Contested understandings about the past continue to reify the divided character of post-Troubles Northern Ireland. In particular, the unresolved legacies of the extension of English control over Ireland in the late sixteenth and early seventeenth centuries through warfare and plantation continue to structure daily lives in the province. Yet the archaeological record of this period complicates the accepted dichotomous narratives through highlighting complexity. These nuances, however, have been lost in recent decades as an overly simplistic model of colonizer versus colonized has emerged as the dominant political paradigm. The management and presentation of sites associated with the process of plantation can arguably create the space necessary to bridge the divide, and to challenge accepted understandings. Cross-community engagement in the process of archaeological discovery and interpretation on plantation-period sites in Northern Ireland highlights the critical role archaeology can play in peace and reconciliation in post-conflict societies.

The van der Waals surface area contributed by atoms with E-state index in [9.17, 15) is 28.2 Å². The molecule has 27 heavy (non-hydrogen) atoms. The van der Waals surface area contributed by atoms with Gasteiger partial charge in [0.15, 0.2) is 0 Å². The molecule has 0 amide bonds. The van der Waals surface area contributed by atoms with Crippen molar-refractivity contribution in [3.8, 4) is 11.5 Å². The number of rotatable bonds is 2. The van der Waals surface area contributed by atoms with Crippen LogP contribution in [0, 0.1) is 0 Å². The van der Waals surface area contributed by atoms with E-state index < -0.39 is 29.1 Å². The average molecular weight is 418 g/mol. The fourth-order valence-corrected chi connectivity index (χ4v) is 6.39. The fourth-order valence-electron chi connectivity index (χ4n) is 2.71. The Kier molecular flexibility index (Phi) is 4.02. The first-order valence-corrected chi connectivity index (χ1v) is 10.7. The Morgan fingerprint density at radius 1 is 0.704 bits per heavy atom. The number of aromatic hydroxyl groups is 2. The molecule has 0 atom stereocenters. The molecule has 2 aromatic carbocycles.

|Number of pages||17|
|Journal||Conservation and Management of Archaeological Sites|
|Early online date||20 Aug 2015|
|Publication status||Published - 2015|